This Toano, VA homeowner contacted us after receiving several energy bills for their new home. They had previously lived in a larger home in Yorktown, VA, and had lower energy bills than they do in their new, smaller home. In the colder months, their bills were nearing $300 even though they were keeping their thermostat at 68 degrees and their home never felt warm, especially on the first floor. They had their HVAC unit evaluated and it was functioning properly, as well.
One of our Home Performance Advisors met with this homeowner to discuss their concerns, do a thorough inspection of the home, and develop the right solution to help them get their energy bills under control.
Our inspection led us into the crawl space of the home. We wanted to focus on this area because we knew that the first floor being too cold was a concern and cause of discomfort to our clients. We also know that the stack effect causes air to escape out of the top of the home, and new air to be sucked in at the bottom to replace it. This creates a bottom-to-top airflow in your home. To learn more about the stack effect watch this video: The Stack Effect & Your Home
Open vents have been allowing outside air, which is cold in the winter and hot and humid in the summer, to flood into the crawl space and become trapped. This cold air makes the floors upstairs colder not only making it uncomfortable, but it also costs more to heat and cool the home. In warmer months air is humid and damp air uses more energy to heat and cool.
Exposed earth also allows moisture to rise into the crawl space and contribute to the high relative humidity in the space. All this humidity in the space does not just make it more difficult to heat and cool the air, but it also causes damage to the insulation, can allow mold and mildew growth on the floor joists and paperback of your insulation, and negatively impact the indoor air quality of the home.
To address our client’s concerns about high energy bills and the first floor being uncomfortable, we began by addressing the problems in the crawl space.
First, we cleaned the crawl space of the existing fiberglass insulation, vapor barrier, and debris. Then we used an antimicrobial called shockwave to kill the mold and mildew growth on the wood substructure of the home.
To help reduce the energy consumption of heating and cooling the home, we wanted to seal the crawl space from outside influence. This is achieved by first sealing the crawl space from the earth’s moisture with a 20-mil CleanSpace vapor barrier. The liner is laid out on the floor, wrapped around all piers, and attached to the foundation walls 6-8 inches above outside grade. Finally, all seams are sealed. Next, all vents, the rim band, and the sill plate are sealed with foam insulation.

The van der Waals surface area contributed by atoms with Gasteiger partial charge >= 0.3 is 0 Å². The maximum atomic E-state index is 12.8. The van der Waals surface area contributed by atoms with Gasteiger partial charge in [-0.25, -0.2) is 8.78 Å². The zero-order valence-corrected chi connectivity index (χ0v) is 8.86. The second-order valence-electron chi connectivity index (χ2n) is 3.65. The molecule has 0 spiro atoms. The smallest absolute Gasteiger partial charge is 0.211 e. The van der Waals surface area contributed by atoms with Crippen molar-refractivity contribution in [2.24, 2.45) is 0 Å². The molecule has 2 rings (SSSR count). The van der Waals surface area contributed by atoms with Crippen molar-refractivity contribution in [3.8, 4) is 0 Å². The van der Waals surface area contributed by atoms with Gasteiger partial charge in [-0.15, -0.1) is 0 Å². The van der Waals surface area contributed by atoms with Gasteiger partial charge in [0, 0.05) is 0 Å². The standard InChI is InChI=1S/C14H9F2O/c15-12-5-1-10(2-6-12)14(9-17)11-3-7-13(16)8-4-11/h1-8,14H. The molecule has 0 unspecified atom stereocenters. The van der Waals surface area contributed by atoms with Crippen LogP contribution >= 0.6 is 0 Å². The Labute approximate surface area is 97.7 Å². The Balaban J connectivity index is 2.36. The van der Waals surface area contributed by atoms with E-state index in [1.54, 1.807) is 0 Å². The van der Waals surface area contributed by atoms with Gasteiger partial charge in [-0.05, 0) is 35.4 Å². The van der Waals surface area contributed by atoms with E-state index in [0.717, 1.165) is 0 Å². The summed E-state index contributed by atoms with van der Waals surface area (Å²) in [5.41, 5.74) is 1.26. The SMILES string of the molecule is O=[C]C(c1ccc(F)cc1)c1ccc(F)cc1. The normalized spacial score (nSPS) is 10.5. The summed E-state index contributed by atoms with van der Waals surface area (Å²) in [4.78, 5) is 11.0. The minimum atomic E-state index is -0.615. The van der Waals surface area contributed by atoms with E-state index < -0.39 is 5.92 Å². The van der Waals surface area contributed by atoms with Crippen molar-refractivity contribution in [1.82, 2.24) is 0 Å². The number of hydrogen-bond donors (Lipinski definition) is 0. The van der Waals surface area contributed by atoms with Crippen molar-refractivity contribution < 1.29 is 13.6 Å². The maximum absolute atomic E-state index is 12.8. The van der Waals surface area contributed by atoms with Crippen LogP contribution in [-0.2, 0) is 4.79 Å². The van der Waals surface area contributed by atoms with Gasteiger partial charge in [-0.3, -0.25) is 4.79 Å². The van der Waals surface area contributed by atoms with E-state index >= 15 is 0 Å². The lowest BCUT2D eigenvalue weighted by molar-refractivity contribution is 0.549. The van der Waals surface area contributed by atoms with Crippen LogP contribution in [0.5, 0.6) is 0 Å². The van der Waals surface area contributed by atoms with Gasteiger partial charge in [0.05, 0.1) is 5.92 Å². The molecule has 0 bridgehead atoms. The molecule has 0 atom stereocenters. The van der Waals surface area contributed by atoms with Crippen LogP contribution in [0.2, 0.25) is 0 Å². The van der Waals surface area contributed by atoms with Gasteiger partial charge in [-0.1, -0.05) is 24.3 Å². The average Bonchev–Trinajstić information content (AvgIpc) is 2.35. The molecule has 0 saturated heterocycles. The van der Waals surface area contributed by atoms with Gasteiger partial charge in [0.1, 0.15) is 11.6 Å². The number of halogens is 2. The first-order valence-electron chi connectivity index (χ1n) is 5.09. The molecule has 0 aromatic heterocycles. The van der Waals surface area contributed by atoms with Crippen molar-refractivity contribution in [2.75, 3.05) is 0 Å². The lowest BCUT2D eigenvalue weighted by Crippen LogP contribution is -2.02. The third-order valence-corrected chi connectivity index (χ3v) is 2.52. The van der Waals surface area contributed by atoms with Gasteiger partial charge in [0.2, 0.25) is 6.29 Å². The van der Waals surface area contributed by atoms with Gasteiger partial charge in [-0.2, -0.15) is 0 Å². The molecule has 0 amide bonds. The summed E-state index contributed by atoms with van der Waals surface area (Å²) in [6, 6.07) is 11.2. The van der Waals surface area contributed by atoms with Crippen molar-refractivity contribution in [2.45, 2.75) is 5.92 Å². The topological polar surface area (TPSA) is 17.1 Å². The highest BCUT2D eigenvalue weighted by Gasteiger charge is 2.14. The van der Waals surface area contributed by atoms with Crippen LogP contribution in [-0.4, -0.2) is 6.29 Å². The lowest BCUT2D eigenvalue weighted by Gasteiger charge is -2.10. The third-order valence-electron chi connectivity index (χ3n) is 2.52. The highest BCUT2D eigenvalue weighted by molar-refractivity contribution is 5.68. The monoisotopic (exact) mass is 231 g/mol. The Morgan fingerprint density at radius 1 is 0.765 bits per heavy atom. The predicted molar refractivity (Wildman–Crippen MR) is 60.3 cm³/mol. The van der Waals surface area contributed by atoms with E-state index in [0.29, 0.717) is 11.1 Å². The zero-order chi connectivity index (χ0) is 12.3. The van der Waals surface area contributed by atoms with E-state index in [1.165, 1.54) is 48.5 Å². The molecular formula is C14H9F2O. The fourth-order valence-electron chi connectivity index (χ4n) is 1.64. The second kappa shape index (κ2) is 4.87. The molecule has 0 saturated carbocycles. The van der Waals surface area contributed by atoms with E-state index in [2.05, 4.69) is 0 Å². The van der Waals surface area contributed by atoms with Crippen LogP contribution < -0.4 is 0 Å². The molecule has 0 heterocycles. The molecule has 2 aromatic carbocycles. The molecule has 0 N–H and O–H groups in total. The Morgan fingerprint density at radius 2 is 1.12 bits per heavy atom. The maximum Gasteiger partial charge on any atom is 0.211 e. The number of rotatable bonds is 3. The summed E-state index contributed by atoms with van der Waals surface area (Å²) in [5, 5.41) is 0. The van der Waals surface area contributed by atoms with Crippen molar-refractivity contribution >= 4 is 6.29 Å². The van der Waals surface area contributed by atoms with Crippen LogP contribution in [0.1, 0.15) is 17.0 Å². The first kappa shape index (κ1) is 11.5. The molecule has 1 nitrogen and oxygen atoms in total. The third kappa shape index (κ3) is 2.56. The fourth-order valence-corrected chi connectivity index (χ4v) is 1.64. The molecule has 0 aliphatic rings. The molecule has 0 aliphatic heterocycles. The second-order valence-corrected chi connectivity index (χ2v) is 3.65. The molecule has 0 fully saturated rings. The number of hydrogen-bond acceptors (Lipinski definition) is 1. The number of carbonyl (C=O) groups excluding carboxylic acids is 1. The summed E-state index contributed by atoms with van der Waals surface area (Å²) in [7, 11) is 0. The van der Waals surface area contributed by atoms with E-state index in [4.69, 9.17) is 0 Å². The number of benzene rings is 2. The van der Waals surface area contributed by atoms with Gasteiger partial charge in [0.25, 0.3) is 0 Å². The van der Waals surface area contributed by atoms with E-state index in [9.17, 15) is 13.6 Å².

Then the foundation walls are insulated with closed-cell spray foam at an R-10 value. A 2-inch viewing strip is left at the top of the foundation wall, per VA Building Code. This viewing strip allows for termite inspectors to do their inspections. A friction-fit interior crawl space door was installed behind a new, Everlast exterior crawl space door. The friction-fit door provides an R-10 of insulation and air sealing behind the exterior door. The Everlast Crawl Space Door is a PVC door that is designed not to warp, rot, or rust.
The final step in controlling the humidity in the crawl space, or how damp the air is, is to install a dehumidifier. For this, we used the SaniDry Sedona Dehumidifier. This unit is designed to pull excess moisture from the air, filter it, and circulate dry air throughout the crawl space. A Hygrometer is installed with a sensor in the crawl space and a base unit in the home. The base unit displays the temperature and humidity both in the crawl space and inside the home. This allows our homeowners to monitor the conditions of their crawl space.
This system will prevent as much outside air and moisture from infiltrating the crawl space as possible and control the humidity. This means that the homeowners will not be spending as much to heat and cool their home, their floors will be warmer in cooler months, and they can be more comfortable in their home.